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Q: I heard Filer is the bean capital of the nation. Is that true?

A: “There is kind of a ‘yes but no’ answer to this question,” Idaho Bean Commission Executive Director Andi Woolf-Weibye said. “The shorter version is that while Idaho ranks No. 5 in bean production for the nation, we are at the top one or two (depends on the year) of bean seed production.

“So, if you consider that without the clean, top quality seed that we produce here, the other states wouldn’t be able to be as successful in their edible (or commercial) production, you could state that Idaho is the bean seed capital of the nation. There is a lot of companies very close to the Filer area and a lot of research is done in that region, so you could then deduce that Filer would be the capital of the bean seed production in Idaho, therefore making it the Bean Seed Capital of the Nation.”

For dry bean production, you’ll have to look east of Idaho to find a capital.

“Today North Dakota is the largest producer of dry edible beans based on volume, No. 2 is Michigan, and No. 3 is Nebraska,” Kraig Kelley of Kelley Bean said.

But Idaho is still in the business for sure.

“It’s hard to date when the Magic Valley, or Filer’s, claim to fame would’ve exactly started,” Woolf-Weibye said. “The commission’s inception was in 1957, and there were rules in place to build a bean growing experiment station with regents of the University of Idaho, which ended up being in Kimberly, in 1949. So, it’s a pretty safe assumption that with all the research being done on the university level, it likely moved to the private sector as well over the course of the following decades. I do know that the garden bean seed industry was behind that push in a pretty major fashion.”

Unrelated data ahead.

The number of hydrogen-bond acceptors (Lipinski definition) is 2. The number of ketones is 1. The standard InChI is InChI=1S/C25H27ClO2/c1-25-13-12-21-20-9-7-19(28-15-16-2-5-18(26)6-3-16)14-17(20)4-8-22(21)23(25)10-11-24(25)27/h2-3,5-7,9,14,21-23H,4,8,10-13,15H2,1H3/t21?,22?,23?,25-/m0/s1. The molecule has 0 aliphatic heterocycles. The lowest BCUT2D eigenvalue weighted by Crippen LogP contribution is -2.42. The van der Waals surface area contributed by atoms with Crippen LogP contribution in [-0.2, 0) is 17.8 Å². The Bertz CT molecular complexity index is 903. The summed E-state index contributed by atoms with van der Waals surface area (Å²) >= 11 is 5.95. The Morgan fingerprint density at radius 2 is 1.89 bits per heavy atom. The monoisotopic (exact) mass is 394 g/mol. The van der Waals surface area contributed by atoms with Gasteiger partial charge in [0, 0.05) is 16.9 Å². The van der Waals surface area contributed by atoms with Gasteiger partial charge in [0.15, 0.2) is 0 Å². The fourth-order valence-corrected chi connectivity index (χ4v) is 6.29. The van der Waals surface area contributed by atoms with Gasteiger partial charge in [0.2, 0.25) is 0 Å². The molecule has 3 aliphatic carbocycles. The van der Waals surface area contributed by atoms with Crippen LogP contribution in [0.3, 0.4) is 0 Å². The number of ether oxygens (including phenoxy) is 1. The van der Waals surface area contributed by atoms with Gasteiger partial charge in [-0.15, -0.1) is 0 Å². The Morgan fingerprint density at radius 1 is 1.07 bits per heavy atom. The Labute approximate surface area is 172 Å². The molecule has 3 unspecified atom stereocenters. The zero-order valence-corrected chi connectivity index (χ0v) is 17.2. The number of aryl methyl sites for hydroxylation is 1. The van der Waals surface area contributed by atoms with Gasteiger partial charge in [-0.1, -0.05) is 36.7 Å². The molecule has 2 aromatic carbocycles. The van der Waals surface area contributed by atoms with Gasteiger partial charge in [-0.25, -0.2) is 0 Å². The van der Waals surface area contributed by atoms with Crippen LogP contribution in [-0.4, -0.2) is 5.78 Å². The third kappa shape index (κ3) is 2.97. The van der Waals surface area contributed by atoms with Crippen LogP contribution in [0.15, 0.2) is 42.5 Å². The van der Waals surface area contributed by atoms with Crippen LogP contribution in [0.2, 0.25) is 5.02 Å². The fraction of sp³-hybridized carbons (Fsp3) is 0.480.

“The growers in the area learned that they had near-perfect conditions to produce ‘disease-free seed’ with our soil, our climate and the amount of growing days available. We have very low humidity, which means diseases don’t grow quite as well here as in other areas, and with our cold winters, the diseases that do exist, can’t ‘over winter’ here. I have also been told that in the beginning, the farms that produced seed were pretty small, ranging around just a few acres apiece, so that you didn’t have to be quite as worried about cross-contamination. The availability of water to irrigate is also quite vital to the production of beans, as well as most of the crops that can be produced here,” Woolf-Weibye said.

“The producers at the time recognized a need and an opportunity and it just took off from there, similarly to the production of the bean seed itself.”

And the town likes to celebrate its beans.

“The Filer Fun Days Committee use to do a bean festival back many years ago. They restarted it as ‘Beans, Bingo & Brew,’” Filer City Councilman Samuel Callen said.

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